I recently read an article about Duke Nukem Forever (you can find the article here http://www.psychologyofgames.com/2009/12/30/duke-nukem-forever-escalating-commitment-and-chewing-bubblegum/). It started me thinking about the window of opportunity for video game titles. Every title is a mash of content, technology and design ideas. At any given time there are a number of really talented teams all working in similar spaces, each with strengths and weaknesses. The perceived challenge is to try and beat the other guys to market with a great title which outstrips the features currently on the market. Sadly, new games are getting released all the time. I’ve lost count how many times I’ve heard “But, XXX just came out and it had YYYY amazing feature, we need to have that.” I’ve seen teams lose months, sometimes even years chasing features. If you are closing in towards a shippable title and you know what the title is, what the key promise of the title is (what you expect of the experience) and what the fans are looking forward you should be able to look other games in the face and say, nice work fellows, XXX is great, but that isn’t a core requirement for what we are doing.
In my career I spent a lot of time ranting against the “feature shotgun”, which is lumping a ton of features, all of average quality, into a title, to try and make it appeal to the broadest group possible. To me, the “feature shotgun” leads to clumsy gameplay and an unfocused title. Instead, figure out what matters most about your title and carry that to a high level of polish and I think you have a better game.
Reading the Duke story brought back way too many memories of runaway features. Know your game, know what matters and when you have a fun game, ship it. If you don’t, all your effort never existed.
I recently completed the main story arc of Torchlight (http://www.runicgames.com/) and I have to say it has me really excited. I’ve infected about a half dozen others with Torchlight so far and to me it is a beacon of a brave new future for PC gaming. I see a new space forming between the 30+ million dollar “AAA” efforts of the big publishers and the self-funded indie space. With digital distribution a proven reality and a number of skilled developers getting together, I see a new space forming. These games have professional production values across the board, a more limited scope than expected from a typical “AAA” title and a much better price point. The Runic fellows have mapped out the high end of this spectrum with Torchlight and I’m certain in the future we’re going to see a lot more of this class of title. The big guys can’t compete in the space simply due to overhead, so I expect it to be dominated by a new crop of privately funded, independent developers (some ex-big studio, some new to games). I’m excited to see more of the new Indies and I’m looking forward to working with the scene as part of my latest venture.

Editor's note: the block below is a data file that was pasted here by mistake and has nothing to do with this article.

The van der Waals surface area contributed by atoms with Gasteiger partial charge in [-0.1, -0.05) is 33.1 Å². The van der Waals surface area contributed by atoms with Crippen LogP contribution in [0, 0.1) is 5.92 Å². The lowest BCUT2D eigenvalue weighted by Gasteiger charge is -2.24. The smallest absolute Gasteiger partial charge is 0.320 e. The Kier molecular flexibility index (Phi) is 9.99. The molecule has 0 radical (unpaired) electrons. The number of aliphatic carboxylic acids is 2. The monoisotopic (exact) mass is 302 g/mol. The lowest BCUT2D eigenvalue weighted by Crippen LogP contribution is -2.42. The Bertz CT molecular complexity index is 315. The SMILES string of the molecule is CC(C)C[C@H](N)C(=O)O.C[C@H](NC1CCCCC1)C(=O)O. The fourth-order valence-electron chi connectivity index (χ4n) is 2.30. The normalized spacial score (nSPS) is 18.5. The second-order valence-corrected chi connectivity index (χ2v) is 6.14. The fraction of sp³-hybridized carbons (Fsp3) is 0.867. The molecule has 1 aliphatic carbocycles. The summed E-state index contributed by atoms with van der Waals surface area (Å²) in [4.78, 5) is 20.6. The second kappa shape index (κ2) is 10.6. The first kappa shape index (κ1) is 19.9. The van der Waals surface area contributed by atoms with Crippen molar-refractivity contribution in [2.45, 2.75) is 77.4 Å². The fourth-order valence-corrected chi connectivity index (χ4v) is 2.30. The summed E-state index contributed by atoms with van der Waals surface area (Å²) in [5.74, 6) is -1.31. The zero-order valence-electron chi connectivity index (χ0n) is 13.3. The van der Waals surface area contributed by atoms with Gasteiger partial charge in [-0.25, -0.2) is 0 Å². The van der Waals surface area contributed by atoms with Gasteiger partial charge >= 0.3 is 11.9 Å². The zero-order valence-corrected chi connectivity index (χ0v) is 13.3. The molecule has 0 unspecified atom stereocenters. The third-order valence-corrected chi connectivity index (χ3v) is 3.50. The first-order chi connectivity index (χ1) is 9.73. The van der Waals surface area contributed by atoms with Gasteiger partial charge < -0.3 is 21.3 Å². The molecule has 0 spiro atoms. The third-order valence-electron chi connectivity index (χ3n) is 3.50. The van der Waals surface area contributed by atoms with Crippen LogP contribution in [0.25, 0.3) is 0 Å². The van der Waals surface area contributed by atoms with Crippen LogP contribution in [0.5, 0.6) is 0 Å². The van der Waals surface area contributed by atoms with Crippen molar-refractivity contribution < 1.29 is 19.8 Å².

I live in Edmonton. I want there to be a game development industry here. In fact I’m willing to work to try and make that happen (once my non-compete wears out ;-). )
Every time I hear about another tax credit or “gift” to some major studio to set up somewhere else it makes me cringe. Here’s a bit on the Ontario scene:http://ow.ly/168eZA . Simply put, there isn’t a level playing field and it seems the odds are stacked against building a larger game development community here. Sure, we’ve got EA/Bioware, but without at least a few more players, the local environment is a one shop scene and not going to grow into a vibrant community. Tax credits help to feed the local pool where they are given, while at the same time poisoning all the other pools. We’re one of the other pools.
Here’s the last line of the article: “France-based Ubisoft’s investment in Toronto will create 800 jobs over the next ten years. In response, the province of Ontario will contribute $263 million to bring the total investment to $800 million”
Read more: http://www.techvibes.com/blog/ontario-technology-corridor-joining-the-digital-gaming-revolution#ixzz0ZKQy7ORR
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